What can I even say about The Great Gatsby? Besides the fact that every time it talked about the “New Rich” my mind jumped to Nouveau Riche from Modern America last year. It is such a crazy, deep, exaggerated book. I tried to do the “learn to write” text marking, and I can tell you that was not the best idea. I definitely should have gotten a little way through the book before I decided to analyze Fitzgerald’s writing style, because I have certainly never seen anything like it before in my life: his terminology was completely alien to me and I could hardly keep up with the hidden meanings behind every little detail. Of course that’s probably the whole point of that type of annotation, so maybe I didn’t totally fail with this book.
In any case, behind his confusing dialect and ironic symbolism, I realized that Fitzgerald was really an amazing writer, with the way he could make completely unexpected connections and the way he had some deep understanding of the motivations of a human being. He could connect a personality to an earthquake, a bootlegger to a god, and a location to a person. He perfectly portrayed the ignorantly hypocritical beliefs of Nick about himself and others that is so commonly seen in our prideful and conceited society. He also created a sort of festering irritation and indignation for me with the way Tom reacted so hypocritically to his realization of Daisy’s affair, because if there is one thing I hate more than anything in the world it is an ignorant hypocrite.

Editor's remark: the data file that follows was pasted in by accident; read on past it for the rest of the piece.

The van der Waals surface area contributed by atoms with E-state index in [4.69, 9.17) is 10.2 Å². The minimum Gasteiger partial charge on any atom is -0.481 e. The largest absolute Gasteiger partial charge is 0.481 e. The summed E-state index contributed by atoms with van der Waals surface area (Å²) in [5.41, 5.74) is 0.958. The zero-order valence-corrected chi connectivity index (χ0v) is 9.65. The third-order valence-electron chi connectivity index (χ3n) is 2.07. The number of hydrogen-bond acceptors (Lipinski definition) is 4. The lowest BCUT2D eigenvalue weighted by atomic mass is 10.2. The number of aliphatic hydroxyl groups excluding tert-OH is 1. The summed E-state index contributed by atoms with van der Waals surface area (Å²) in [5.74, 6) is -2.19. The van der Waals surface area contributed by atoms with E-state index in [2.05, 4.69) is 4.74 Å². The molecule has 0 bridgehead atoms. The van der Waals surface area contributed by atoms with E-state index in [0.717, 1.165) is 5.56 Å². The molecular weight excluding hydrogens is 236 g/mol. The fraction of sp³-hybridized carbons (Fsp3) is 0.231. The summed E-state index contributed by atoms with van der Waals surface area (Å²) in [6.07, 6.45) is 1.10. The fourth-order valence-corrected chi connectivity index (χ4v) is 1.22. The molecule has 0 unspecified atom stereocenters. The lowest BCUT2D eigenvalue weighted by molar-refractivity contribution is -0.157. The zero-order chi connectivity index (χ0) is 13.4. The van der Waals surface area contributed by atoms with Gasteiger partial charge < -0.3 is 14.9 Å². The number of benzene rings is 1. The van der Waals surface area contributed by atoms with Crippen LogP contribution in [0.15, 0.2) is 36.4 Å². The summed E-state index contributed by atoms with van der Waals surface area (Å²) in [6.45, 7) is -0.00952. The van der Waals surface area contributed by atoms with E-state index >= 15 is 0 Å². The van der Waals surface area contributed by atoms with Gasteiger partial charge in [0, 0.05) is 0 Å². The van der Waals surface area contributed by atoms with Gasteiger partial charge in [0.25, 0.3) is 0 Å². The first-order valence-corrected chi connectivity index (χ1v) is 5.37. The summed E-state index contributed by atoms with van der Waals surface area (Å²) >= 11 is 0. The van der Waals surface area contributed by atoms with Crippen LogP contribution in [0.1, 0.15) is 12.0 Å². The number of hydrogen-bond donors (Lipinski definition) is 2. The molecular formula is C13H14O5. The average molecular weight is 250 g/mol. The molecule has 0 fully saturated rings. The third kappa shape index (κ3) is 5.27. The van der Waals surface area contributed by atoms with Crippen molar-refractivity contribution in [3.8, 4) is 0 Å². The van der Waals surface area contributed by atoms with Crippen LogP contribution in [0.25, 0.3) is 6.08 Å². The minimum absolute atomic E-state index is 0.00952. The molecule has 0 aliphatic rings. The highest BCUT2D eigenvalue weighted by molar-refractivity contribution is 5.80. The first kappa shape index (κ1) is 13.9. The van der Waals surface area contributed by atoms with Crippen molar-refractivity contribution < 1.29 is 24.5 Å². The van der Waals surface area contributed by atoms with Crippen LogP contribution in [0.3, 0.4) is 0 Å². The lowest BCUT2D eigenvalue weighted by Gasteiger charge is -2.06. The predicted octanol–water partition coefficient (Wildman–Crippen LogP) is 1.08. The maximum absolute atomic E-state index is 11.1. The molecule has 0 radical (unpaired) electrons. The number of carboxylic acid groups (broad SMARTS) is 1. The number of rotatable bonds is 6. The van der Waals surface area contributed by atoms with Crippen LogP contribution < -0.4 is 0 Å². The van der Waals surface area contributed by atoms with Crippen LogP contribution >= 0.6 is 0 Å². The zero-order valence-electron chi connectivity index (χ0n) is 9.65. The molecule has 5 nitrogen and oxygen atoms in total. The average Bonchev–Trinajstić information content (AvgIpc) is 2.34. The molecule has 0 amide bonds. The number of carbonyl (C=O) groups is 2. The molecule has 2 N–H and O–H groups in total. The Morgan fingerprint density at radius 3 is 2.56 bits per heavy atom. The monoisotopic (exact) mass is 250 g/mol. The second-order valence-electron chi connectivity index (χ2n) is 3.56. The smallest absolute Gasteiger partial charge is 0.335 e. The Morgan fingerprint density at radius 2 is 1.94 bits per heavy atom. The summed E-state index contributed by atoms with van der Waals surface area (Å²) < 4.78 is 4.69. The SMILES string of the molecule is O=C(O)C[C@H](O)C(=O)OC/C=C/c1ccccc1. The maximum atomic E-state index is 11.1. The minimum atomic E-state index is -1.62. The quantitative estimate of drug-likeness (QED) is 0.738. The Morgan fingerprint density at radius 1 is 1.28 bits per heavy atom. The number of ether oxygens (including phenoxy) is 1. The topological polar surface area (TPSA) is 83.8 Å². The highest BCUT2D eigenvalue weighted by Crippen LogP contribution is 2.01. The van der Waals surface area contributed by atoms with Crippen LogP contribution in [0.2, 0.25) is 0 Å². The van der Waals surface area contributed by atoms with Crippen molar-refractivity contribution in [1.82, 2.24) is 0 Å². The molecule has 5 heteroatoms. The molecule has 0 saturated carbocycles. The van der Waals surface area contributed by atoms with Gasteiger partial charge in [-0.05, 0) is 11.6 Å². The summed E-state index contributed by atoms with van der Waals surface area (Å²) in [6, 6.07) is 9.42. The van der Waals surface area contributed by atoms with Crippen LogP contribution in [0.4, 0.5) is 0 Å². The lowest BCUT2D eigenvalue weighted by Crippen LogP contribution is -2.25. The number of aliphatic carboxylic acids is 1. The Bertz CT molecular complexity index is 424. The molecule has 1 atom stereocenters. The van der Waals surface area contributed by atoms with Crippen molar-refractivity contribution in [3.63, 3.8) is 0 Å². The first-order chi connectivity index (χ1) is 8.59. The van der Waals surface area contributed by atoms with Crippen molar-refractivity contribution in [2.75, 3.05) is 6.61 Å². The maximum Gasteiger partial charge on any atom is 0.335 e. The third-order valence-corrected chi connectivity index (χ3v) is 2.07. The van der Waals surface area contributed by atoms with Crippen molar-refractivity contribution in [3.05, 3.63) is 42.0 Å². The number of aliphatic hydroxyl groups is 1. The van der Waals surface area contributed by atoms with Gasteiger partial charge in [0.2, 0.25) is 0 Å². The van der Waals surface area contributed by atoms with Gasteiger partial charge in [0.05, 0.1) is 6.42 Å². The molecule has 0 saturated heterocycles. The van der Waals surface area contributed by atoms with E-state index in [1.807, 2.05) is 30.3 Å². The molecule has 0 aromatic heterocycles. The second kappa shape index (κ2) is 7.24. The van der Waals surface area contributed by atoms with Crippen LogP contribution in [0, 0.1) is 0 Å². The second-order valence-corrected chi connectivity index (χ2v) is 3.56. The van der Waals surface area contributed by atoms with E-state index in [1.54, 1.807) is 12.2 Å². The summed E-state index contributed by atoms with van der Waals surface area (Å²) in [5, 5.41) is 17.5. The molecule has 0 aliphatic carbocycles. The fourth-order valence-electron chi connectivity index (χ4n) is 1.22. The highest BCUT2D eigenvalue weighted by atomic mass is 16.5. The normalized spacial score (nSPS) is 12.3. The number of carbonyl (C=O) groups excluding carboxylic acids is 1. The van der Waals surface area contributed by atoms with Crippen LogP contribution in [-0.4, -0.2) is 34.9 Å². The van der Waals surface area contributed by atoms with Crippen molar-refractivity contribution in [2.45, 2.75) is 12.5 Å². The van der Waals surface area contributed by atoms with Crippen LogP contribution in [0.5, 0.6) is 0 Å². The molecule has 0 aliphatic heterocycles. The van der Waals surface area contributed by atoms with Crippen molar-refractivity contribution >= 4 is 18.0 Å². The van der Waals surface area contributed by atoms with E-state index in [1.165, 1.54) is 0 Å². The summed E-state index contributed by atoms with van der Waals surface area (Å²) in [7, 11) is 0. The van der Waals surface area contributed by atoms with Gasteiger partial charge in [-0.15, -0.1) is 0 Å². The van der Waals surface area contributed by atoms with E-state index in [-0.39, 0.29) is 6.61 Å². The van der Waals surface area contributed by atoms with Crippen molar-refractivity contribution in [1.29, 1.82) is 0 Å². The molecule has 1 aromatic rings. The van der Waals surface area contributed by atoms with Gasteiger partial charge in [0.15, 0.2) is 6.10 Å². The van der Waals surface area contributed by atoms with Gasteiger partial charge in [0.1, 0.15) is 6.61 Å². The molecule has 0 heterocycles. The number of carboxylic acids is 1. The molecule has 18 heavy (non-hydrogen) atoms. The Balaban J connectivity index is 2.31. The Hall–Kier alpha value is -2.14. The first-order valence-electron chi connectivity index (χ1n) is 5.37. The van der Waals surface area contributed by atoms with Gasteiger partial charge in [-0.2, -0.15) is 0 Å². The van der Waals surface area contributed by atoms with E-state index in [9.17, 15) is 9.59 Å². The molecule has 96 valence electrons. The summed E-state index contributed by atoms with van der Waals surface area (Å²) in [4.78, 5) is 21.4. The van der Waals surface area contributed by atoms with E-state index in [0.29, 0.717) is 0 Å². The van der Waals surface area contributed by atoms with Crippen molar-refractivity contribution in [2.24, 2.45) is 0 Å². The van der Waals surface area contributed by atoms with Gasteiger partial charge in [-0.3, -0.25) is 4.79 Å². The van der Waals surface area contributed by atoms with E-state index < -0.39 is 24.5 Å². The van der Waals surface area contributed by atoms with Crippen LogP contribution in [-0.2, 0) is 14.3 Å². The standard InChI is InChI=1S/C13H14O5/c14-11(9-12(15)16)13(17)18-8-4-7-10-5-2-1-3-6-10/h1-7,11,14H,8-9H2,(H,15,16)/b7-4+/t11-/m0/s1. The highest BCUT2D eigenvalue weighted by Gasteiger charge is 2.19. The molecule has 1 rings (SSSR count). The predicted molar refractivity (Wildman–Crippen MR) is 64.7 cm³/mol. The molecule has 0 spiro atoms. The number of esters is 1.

To be completely honest, I could hardly fathom how this man’s mind worked most of the time. Maybe it was just the fact that he was seeing firsthand the kind of situations he was writing about, and he felt the need to make a statement. All I know is that he could take something ordinary and make it something completely different in an uncanny and precise way. I was a little disappointed at the end, though, having endured the childish actions of most of the characters and the depressing outcome of their bickering, I was hoping for a little more optimistic ending and a little less symbolically discouraging fate.